The former commander of a Serbian police unit called the Scorpions, accused of shooting six Bosnian Muslims dead, has denied any involvement.
The video shows the bound victims marched into the woods and shot
Slobodan Medic, on trial with four others in Belgrade, said he would have killed the soldier who filmed the shootings had he foreseen the impact.
He denied either being present or ordering the killings, which happened during the 1995 Srebrenica massacre.
The film shocked Serbs when it aired in June and led to the suspects' arrest.
This is the first trial in Serbia to deal with the massacre of nearly 8,000 Muslim men and boys around Srebrenica and is the biggest war crimes trial of Serbs by Serbs.
At the time, Mr Medic told the court, the video had seemed "irrelevant".
"Now it can cost me my freedom," he added.
Had he known that the footage would become public, he would have "killed like a rabbit" the Serb soldier who filmed the killings, he said.
He insisted that he did not order the killings, but he said he could not control soldiers who wanted to avenge family members killed by Muslims.
The video apparently shows the accused leading the Bosnian Muslim captives into a wood to be shot.
Mr Medic is the first of the five defendants to make his case, after the trial opened on Tuesday morning.
The men are accused of crimes against humanity and of violating the customs of war.
Relatives of the victims from Srebrenica attended the opening of the trial, and watched from behind bullet-proof glass.
Relatives of the defendants were also there.
The video - which lasts about 20 minutes - shows several members of the Scorpions unit ordering the six prisoners, dressed in civilian clothes, from the back of a lorry.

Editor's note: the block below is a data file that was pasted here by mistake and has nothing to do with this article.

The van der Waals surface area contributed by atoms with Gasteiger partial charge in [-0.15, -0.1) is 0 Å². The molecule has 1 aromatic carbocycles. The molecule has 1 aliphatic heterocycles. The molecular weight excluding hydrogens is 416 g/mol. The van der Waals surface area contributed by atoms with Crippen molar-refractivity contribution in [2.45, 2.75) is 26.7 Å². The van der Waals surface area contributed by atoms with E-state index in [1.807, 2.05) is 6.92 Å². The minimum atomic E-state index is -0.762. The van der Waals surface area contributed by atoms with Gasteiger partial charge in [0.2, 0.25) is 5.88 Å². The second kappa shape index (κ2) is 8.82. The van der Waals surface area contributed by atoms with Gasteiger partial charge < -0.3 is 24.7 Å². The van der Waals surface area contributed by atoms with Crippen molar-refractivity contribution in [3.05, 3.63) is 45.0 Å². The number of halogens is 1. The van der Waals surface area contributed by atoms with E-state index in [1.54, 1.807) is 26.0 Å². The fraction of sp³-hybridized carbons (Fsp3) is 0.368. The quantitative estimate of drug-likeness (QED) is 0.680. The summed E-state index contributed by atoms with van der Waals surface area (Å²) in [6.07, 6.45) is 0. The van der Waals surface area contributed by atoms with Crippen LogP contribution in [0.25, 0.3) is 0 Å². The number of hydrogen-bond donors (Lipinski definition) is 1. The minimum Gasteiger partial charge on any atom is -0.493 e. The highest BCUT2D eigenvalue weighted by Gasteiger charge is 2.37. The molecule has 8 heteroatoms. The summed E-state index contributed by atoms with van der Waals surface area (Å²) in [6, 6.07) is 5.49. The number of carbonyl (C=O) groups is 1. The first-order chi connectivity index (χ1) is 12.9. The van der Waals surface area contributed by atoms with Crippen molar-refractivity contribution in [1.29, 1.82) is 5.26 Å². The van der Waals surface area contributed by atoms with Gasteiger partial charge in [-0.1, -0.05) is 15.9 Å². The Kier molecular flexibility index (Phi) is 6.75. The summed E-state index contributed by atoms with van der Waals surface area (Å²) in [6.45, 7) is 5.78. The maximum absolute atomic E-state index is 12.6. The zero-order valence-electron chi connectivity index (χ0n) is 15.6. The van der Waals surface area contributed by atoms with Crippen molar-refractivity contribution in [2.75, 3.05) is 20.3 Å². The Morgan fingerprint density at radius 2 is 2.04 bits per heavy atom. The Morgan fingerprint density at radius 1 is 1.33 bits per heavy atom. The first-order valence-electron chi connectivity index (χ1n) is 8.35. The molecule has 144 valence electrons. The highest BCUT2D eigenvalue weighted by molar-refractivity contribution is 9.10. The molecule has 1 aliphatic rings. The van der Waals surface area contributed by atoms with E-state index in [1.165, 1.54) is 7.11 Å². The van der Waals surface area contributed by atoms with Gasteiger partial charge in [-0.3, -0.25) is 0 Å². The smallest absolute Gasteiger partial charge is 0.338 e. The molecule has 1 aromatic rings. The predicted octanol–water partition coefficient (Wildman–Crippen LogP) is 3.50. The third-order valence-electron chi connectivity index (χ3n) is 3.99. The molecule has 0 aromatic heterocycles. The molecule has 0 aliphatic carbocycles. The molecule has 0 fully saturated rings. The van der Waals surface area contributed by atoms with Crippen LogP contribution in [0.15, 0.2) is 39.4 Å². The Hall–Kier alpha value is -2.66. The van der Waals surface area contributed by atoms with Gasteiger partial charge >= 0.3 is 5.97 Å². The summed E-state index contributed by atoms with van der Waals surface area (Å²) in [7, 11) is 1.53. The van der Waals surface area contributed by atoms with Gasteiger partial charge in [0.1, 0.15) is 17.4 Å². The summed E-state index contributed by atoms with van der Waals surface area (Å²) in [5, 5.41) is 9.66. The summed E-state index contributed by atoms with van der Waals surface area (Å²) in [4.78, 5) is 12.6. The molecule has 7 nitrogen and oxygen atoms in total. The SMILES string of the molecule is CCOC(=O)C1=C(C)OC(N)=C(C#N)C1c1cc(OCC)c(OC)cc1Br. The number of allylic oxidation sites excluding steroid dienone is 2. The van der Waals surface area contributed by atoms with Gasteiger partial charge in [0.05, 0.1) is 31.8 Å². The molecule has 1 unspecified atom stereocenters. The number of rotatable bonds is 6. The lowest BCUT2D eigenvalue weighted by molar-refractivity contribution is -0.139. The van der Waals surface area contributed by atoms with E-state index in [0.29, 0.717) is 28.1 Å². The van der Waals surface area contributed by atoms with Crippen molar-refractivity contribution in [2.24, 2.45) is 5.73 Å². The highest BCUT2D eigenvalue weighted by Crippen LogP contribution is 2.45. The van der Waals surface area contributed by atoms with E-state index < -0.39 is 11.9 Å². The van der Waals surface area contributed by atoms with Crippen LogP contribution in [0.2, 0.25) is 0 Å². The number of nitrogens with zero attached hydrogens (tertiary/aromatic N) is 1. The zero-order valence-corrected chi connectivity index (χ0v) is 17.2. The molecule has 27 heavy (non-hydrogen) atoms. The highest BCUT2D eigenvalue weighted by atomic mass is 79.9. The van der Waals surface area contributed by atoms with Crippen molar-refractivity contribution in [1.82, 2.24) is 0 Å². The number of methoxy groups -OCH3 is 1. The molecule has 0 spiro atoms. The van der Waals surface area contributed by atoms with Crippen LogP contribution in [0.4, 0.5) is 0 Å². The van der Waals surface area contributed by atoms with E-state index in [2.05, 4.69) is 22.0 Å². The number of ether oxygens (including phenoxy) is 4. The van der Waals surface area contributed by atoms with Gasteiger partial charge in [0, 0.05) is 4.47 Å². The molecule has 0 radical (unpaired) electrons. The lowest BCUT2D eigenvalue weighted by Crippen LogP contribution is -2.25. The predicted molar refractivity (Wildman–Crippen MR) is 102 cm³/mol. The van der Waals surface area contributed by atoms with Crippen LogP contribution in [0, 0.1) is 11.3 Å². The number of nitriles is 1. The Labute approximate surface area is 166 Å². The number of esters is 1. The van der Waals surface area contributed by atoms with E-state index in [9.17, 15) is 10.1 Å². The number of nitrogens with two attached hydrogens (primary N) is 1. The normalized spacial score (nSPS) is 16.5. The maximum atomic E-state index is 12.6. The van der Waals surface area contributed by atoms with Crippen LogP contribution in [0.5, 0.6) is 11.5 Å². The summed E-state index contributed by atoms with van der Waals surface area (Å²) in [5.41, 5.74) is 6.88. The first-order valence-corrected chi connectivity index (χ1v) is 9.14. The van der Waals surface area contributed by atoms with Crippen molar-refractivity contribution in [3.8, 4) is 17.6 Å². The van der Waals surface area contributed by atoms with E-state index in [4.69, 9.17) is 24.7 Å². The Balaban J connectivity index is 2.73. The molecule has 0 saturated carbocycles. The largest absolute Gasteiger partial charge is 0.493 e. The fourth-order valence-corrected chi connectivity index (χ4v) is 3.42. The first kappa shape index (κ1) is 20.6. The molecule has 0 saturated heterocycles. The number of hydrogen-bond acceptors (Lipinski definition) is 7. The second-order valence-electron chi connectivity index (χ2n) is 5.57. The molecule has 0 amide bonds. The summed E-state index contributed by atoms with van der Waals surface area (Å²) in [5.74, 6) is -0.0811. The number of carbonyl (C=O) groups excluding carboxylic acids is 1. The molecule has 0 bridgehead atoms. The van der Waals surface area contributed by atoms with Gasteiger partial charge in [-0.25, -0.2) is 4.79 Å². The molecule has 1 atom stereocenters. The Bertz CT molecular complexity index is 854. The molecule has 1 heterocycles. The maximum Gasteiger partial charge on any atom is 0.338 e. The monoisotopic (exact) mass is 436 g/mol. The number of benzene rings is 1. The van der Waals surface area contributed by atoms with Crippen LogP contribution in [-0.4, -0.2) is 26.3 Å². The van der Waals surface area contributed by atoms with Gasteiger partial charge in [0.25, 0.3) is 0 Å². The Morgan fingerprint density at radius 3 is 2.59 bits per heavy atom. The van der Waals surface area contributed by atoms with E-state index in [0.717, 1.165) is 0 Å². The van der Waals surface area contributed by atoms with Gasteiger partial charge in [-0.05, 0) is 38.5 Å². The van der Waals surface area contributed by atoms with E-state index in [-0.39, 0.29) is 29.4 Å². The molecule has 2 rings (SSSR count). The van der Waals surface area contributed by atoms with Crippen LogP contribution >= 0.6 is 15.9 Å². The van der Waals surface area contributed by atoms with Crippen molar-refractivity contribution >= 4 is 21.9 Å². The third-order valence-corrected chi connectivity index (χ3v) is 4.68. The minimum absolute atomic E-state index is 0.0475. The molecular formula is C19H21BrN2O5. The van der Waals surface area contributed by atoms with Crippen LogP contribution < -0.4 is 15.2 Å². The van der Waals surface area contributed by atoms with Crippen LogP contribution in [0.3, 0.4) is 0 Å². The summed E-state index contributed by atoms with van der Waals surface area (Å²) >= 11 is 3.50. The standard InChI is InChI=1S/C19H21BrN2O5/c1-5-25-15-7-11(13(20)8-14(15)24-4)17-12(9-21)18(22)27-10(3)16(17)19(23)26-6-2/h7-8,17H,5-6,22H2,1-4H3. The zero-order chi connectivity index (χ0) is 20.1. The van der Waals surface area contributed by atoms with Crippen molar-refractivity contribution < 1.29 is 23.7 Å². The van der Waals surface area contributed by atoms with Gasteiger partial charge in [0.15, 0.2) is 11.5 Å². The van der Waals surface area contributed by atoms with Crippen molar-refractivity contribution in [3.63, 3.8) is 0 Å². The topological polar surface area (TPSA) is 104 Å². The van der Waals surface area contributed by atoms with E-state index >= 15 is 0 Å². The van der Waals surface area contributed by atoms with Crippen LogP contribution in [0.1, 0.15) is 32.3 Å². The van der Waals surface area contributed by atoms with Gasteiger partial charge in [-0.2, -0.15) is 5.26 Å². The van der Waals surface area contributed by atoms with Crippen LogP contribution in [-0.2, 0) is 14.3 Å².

The victims are marched into woodland and shot one by one.
Srebrenica - a UN-protected enclave - fell to Bosnian Serb forces towards the end of the Bosnian war. The subsequent massacre was the worst atrocity in Europe since 1945.
The men in court were arrested in June, days after the footage was shown at the trial of former Serbian President Slobodan Milosevic at The Hague.
The other four accused are Pero Petrasevic, Aleksandar Medic, Branislav Medic and Aleksandar Vukov.
They face up to 40 years in jail if found guilty.
"There is no death sentence, but I hope justice will be served for those monsters," said Sajma Saltic, whose brother Sadik, 36, was among the victims identified on the video.
A sixth suspect has already been on trial for war crimes in Croatia, while a seventh has not been found.
Both the former Bosnian Serb leader Radovan Karadzic and his military counterpart, Ratko Mladic, are accused by the international war crimes tribunal in The Hague of orchestrating genocide at Srebrenica.
They remain Europe's two most wanted fugitives and are considered heroes by Serb nationalists.
Next year the tribunal in The Hague is due to put nine former Bosnian Serb officers on trial jointly for the Srebrenica massacre. Eight of them are in the tribunal's custody.